Q: How do I tell the difference between a shy and brooding ENTP and an INTP?
A: This is a very good question. As the truism goes, the ENTP is the “most introverted extroverted type.” Also, if you look at our ENTP page, and especially the extended content, you’ll see that it’s crawling with ENTPs who identify themselves as introverts. In terms of concrete behavior, ENTPs can often exceed INTPs in being withdrawing and shy. Likewise, since introspection is a facet of Intuition (N) and not Introversion (I), ENTPs can also be more introspective than INTPs. So how do we tell them apart?
Because they have the same cognitive functions in almost the same order, they are basically the same type. But the ENTP is at heart a perception type. With them, the primary focus is simply on making an observation and seeing the possibilities that are pregnant in that observation. As such, they are more flippant in structuring information and in thinking their ideas through. But on the other hand, they are more wild and creative in positing links between one observation and another – when their imagination is stimulated they are so energized that they can see connections between everything in the spur of the moment, and then they may suddenly lose interest in those same things, or never follow the connection that they posited through to find out whether there really was a worthwhile connection at all.
The INTP, on the other hand, is at heart a judgment type. With them, the focus is on taking those same abstract observations and ordering and systematizing them internally so that all these observations make sense in their own heads. When INTPs allow an abstract observation to gain entry to their internal world, they tend to think it through to its logical conclusion. As such, they are far less flippant, and also less colorful, but on the inside they have an ordered system of ideas that makes sense to them, and of which they are far more convinced than the ENTPs who regard almost everything they know as tentative in some sense.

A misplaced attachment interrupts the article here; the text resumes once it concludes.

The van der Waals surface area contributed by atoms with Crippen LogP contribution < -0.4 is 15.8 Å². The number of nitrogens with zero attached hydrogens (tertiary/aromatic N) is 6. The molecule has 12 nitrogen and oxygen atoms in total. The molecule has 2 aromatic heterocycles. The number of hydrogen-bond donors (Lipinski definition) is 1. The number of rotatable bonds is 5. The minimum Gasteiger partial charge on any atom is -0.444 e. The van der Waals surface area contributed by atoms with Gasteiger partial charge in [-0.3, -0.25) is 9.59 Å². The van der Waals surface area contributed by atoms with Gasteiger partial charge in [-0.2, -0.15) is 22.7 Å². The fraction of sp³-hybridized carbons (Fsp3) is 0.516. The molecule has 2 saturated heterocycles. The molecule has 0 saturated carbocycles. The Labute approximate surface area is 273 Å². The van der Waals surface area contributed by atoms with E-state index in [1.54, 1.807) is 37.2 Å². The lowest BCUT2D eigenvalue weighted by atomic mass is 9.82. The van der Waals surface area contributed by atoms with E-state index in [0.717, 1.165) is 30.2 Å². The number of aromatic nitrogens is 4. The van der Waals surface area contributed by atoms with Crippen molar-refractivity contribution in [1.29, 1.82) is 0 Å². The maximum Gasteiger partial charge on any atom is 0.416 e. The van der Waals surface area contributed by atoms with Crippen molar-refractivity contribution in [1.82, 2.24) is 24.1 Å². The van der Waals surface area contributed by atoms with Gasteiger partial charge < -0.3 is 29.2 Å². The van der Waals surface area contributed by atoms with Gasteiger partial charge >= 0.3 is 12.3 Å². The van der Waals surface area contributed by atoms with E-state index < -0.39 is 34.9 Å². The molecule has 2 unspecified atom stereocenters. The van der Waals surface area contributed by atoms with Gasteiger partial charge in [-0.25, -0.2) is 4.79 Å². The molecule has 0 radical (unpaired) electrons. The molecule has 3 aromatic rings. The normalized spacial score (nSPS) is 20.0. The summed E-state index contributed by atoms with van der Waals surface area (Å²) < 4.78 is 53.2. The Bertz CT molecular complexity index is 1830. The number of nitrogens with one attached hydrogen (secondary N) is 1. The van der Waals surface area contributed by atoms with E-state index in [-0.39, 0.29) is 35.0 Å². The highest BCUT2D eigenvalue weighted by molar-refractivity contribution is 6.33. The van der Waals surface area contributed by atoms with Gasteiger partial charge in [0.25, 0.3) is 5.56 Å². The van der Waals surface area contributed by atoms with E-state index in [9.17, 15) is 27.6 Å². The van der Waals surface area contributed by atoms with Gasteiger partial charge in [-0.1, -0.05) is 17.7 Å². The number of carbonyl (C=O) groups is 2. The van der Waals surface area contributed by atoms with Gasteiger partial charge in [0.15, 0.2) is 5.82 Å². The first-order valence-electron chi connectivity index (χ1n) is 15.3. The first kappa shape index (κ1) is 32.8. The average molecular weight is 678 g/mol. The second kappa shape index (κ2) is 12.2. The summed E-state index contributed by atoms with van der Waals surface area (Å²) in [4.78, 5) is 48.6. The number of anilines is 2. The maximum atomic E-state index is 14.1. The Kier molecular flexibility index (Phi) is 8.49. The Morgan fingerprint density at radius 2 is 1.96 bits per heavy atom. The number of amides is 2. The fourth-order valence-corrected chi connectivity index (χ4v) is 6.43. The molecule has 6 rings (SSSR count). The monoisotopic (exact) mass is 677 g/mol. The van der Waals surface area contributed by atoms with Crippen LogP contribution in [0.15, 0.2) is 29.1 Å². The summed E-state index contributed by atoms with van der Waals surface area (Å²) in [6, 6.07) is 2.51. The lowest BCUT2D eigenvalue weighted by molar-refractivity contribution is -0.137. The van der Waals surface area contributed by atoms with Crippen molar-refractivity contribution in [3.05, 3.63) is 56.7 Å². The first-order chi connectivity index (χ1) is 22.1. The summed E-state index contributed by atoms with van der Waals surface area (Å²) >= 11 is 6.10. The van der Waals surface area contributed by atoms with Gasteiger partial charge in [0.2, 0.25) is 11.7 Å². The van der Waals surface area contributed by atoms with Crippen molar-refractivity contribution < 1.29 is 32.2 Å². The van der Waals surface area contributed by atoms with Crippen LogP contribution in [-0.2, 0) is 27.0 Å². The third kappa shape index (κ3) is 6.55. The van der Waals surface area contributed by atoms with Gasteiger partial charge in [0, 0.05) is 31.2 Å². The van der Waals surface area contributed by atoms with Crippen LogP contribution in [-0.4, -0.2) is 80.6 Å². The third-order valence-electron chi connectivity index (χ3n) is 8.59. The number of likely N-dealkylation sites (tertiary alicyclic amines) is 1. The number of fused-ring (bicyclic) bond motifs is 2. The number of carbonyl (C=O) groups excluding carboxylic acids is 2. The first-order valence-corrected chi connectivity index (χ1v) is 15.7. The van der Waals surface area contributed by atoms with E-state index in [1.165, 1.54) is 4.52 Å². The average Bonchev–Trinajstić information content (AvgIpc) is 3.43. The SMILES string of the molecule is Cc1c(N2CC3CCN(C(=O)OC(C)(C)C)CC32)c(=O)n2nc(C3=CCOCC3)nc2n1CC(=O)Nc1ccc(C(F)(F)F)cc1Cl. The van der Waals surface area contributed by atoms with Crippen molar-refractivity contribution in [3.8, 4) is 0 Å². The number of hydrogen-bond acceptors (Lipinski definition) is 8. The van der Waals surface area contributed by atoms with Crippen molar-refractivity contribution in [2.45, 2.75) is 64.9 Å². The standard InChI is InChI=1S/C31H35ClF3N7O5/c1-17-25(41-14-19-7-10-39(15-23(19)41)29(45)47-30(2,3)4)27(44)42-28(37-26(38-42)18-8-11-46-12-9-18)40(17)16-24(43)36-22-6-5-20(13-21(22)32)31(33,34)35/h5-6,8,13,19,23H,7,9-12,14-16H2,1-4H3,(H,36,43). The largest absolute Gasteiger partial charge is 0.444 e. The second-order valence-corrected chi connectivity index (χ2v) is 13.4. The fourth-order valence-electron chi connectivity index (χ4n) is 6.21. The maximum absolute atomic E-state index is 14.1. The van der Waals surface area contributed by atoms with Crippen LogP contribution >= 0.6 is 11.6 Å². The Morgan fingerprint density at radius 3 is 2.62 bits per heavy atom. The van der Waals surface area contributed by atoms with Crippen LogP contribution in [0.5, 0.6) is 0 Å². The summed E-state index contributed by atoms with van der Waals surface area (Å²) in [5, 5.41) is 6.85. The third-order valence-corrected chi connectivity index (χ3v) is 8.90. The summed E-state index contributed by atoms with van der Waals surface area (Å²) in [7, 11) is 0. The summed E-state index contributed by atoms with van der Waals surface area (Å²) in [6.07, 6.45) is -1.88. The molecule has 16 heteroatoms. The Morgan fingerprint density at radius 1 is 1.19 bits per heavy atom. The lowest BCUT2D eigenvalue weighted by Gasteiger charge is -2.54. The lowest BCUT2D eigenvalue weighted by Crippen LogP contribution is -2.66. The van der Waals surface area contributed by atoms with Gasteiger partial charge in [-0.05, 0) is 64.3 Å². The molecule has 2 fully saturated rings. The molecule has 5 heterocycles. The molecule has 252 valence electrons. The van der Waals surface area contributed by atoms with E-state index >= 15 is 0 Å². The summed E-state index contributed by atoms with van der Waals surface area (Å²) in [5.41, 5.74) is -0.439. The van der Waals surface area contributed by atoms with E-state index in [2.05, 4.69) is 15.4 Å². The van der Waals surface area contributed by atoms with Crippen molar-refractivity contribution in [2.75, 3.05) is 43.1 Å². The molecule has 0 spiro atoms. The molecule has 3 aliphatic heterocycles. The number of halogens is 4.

Another way to put it is this: Once an INTP has studied a piece of information and absorbed it into his own understanding, that piece of information has been examined from every side that is relevant to its placement in the internal system; the idea has been made static. They know where to place the idea in their system, and once it has found its proper place, it doesn’t suddenly change places.
To the ENTP, on the other hand, a static idea is a dead idea. A piece of information is valuable in so far as it can create new possibilities, connections and images to stimulate the imagination. Even if you are dealing with a very shy and reticent ENTP, they will often reveal themselves in that they have to “come back out for air” – even though they may be quiet or withdrawing in social situations, they are very quick to seize upon any new input that is presented to them and their imagination is obviously stimulated as well as easy to stimulate in general. (Whereas the INTPs typically have to withdraw to mull over the new input by themselves and only then will they discover the potential that the new ideas hold; the INTPs need to “come back in for air”.)
So, to repeat, the ENTP quickly seizes upon new ideas and their possibilities. The INTP is slower and less aware of all of the new ideas that are presented to them (some are rejected, often without the INTP even knowing it himself). Yet the INTP is better at thinking the pieces of information which they do admit through to the end, systematizing them and ordering them internally.